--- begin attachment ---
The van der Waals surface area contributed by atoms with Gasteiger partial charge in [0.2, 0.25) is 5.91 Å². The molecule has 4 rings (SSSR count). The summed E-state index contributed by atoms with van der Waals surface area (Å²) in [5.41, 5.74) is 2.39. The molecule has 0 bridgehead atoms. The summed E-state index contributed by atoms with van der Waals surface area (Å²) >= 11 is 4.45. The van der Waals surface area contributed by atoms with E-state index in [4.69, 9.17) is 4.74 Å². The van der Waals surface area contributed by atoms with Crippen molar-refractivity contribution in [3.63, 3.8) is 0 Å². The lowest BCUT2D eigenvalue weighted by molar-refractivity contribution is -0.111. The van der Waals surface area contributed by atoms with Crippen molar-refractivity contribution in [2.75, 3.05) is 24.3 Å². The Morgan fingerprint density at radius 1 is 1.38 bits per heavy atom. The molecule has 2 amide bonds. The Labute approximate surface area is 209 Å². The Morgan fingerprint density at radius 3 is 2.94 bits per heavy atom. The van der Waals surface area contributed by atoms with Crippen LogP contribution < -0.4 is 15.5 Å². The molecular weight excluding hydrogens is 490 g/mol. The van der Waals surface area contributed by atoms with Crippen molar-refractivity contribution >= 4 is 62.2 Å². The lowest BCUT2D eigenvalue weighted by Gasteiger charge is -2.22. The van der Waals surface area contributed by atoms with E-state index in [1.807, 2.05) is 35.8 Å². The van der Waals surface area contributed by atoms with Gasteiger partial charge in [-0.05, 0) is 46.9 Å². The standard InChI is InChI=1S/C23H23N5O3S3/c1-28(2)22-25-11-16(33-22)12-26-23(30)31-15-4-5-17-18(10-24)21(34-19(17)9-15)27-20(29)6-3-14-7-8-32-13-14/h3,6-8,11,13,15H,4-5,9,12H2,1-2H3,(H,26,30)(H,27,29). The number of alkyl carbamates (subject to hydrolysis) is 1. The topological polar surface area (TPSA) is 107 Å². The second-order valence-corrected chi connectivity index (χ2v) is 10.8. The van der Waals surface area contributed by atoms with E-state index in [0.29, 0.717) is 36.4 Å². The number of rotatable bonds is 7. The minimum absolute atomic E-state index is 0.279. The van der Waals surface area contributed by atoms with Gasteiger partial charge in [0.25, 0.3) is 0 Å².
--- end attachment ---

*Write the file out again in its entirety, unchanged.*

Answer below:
The van der Waals surface area contributed by atoms with Gasteiger partial charge in [0.2, 0.25) is 5.91 Å². The molecule has 4 rings (SSSR count). The summed E-state index contributed by atoms with van der Waals surface area (Å²) in [5.41, 5.74) is 2.39. The molecule has 0 bridgehead atoms. The summed E-state index contributed by atoms with van der Waals surface area (Å²) >= 11 is 4.45. The van der Waals surface area contributed by atoms with E-state index in [4.69, 9.17) is 4.74 Å². The van der Waals surface area contributed by atoms with Crippen molar-refractivity contribution in [3.63, 3.8) is 0 Å². The lowest BCUT2D eigenvalue weighted by molar-refractivity contribution is -0.111. The van der Waals surface area contributed by atoms with Crippen molar-refractivity contribution in [2.75, 3.05) is 24.3 Å². The Morgan fingerprint density at radius 1 is 1.38 bits per heavy atom. The molecule has 2 amide bonds. The Labute approximate surface area is 209 Å². The Morgan fingerprint density at radius 3 is 2.94 bits per heavy atom. The van der Waals surface area contributed by atoms with Crippen LogP contribution < -0.4 is 15.5 Å². The molecular weight excluding hydrogens is 490 g/mol. The van der Waals surface area contributed by atoms with Crippen molar-refractivity contribution >= 4 is 62.2 Å². The lowest BCUT2D eigenvalue weighted by Gasteiger charge is -2.22. The van der Waals surface area contributed by atoms with E-state index in [1.807, 2.05) is 35.8 Å². The van der Waals surface area contributed by atoms with Gasteiger partial charge in [-0.05, 0) is 46.9 Å². The standard InChI is InChI=1S/C23H23N5O3S3/c1-28(2)22-25-11-16(33-22)12-26-23(30)31-15-4-5-17-18(10-24)21(34-19(17)9-15)27-20(29)6-3-14-7-8-32-13-14/h3,6-8,11,13,15H,4-5,9,12H2,1-2H3,(H,26,30)(H,27,29). The number of alkyl carbamates (subject to hydrolysis) is 1. The topological polar surface area (TPSA) is 107 Å². The second-order valence-corrected chi connectivity index (χ2v) is 10.8. The van der Waals surface area contributed by atoms with E-state index in [0.29, 0.717) is 36.4 Å². The number of rotatable bonds is 7. The minimum absolute atomic E-state index is 0.279. The van der Waals surface area contributed by atoms with Gasteiger partial charge in [0.25, 0.3) is 0 Å².